A chilling journey to a brighter future

A chilling journey to a brighter future

In a futuristic world, citizens have lost the meaning of kindness, and social divides are worse than ever

 

This is the winning entry in Young Post’s Winter 2015 Short Story Competition. Elly will receive an Amazon Kindle Paperwhite and vouchers. 


Kindness. Noun. 1. The quality of being kind. 2. Performing an action that is kind.

Intriguing. And most helpful. That definitely explained what the word “kindness” meant. Besides, wasn’t “kind” some sort of category?

I flicked through the pages of the 2015 edition of the dictionary, which I downloaded onto my phone yesterday to revise for my history assessment. The words used 250 years ago sounded so foreign coming out of my mouth, and I knew it wasn’t from bad linguistic skills. “Kind. Ness. Kind ... ness.” I muttered out the wretched word, trying to sound it out for my speaking exam. The syllables sounded harsh and brittle off the tip of my tongue. Only on the first one, and I was already hopelessly stuck.

There were two entries for the word “kind”. One was the noun. The other was an adjective. I’d never heard the word being used that way before.

Kind. Adjective. Having or showing a friendly, generous and considerate nature. Affectionate or loving.

Upon reading that, I almost snorted out loud in disbelief. The optimism of the people in the early 21st century! What did they think they were living in, a fairytale? Hadn’t they heard of the moral code instilled into every young child: power and trickery leads to victory?

Or had they not been taught the ubiquitous fable, about the mouse and the lion? The foolish lion had imprudently set the cunning mouse free, and the mouse came back to, quite literally, stab the lion in the back, and feast upon its flesh.

An abrupt and impatient rapping on the marble counter brought me out of my musings. I looked up, my face effortlessly slipped back into my mask used at work, a neutral, but scornful expression, effectively conveying the message that I had better things to be doing with my time.

“Registration, isn’t it? Hurry up. I need my form filled in. Now,” said the woman. Her clothes were a radiant blood red, symbolising her high status and power in society.

The government had recently passed a law stating the colour of people’s clothing had to reflect their wealth. The ranking went from the bolder, aggressive, sometimes even fluorescent shades for the richest in society, to the more muted colours, continuing downwards into pastel and bleached shades, and finally, just plain white for the poorest five per cent. With this system in place, you could easily distinguish the people you wanted to associate with. On normal days, the waiting halls would be flaming ablaze with every shade of the sunset, while during epidemic seasons, in actual times of need, the colours would be far duller.

I fought to restrain myself from rolling my eyes, as I pulled out the registration tablet, and slammed it onto the counter, narrowly missing her delicate, elongated fingers. People who dressed flamboyantly often acted like they owned the city. To be fair, they did, even if it wasn’t official. “Name. Symptoms. Fingerprint,” I drawled out in a monotonous voice, pointing to each section respectively. The woman tossed her hair behind her, nodding her head arrogantly in affirmation, and pressed her thumb onto the screen.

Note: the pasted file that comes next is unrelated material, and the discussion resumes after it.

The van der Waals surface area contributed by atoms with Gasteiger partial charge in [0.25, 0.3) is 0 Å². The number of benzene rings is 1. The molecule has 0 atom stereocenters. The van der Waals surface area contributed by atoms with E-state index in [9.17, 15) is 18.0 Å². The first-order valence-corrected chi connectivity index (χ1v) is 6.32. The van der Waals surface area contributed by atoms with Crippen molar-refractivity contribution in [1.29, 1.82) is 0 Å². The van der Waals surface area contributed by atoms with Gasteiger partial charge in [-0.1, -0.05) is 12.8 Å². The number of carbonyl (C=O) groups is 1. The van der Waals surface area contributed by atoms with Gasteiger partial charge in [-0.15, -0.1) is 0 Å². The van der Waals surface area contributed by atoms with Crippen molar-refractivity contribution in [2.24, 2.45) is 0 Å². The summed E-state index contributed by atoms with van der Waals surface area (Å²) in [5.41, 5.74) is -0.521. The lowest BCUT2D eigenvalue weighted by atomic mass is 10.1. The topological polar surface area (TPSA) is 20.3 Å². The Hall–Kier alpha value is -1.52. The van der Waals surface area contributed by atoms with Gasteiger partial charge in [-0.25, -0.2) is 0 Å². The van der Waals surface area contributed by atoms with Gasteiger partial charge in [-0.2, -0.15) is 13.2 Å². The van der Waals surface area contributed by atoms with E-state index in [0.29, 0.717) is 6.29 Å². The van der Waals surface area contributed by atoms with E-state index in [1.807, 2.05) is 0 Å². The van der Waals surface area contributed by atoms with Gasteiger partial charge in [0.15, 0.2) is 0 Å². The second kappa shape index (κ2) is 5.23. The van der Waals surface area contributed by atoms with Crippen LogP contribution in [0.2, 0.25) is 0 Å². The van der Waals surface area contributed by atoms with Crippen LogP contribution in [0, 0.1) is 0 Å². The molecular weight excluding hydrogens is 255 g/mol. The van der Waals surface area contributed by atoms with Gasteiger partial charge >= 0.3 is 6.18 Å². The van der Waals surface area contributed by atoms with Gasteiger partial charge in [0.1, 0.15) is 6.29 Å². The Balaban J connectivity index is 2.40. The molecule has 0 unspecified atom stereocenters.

I’m reliably informed her name is Dorothy Price, a highly influential figure in society, shareholder in many thriving companies ... in short, not someone to aggravate. I plastered a fake smile onto my face, as I told her in a much more amiable tone that she was looking for the ENT ward, third floor, nine rooms to the left. Without any acknowledgement or gratitude, she turned, and stalked away in that direction, but not before glancing back before adding scathingly, “You ought to treat patients with more respect. You should have asked about the weather.”

Typical.

Noon. Lunchtime rounds. The delectable smells were already wafting over from the rich, heavenly meals. Oh, no, not for me, of course. This was strictly reserved for the brightly clothed patrons of the hospital. My stomach grumbled loudly in protest as I trudged to the counter of piping hot food in resignation. Next to the counter, sat an old, rusty trolley.

I’d have to be careful with these people – as the elite class of Hong Kong, they could file complaints at the drop of a hat. I’d learned courteous small talk generally worked best. Nothing too depressing (which they could take offence at), nothing too merry (which they could take offence at, given the harrowing tragedy of their broken finger or equally trivial malady), nothing too boring (they might unjustly come to the horrifying conclusion I didn’t consider them to be the well-versed conversationalists they all were). Stick to trivial, but engaging topics. Appear interested, and politely inquire into their health. The weather was always a good one. Simple.


Last year's Summer Story competition winner also wrote about the future, but focusing on the environment


The trolley, however, was a different matter entirely. A hundred chipped bowls wobbled on the unstable shelf. A large vat of brown broth, tinged with pools of oil at the edges, sloshed about nauseatingly. These patients wouldn’t have to be handled as delicately, they wouldn’t have the audacity to complain – they were constantly frowned upon regardless of what they did. All that was required was the food made it onto the desks attached to the cots with the occasional greeting, message of comfort, and monosyllabic answers to their question. Equally simple.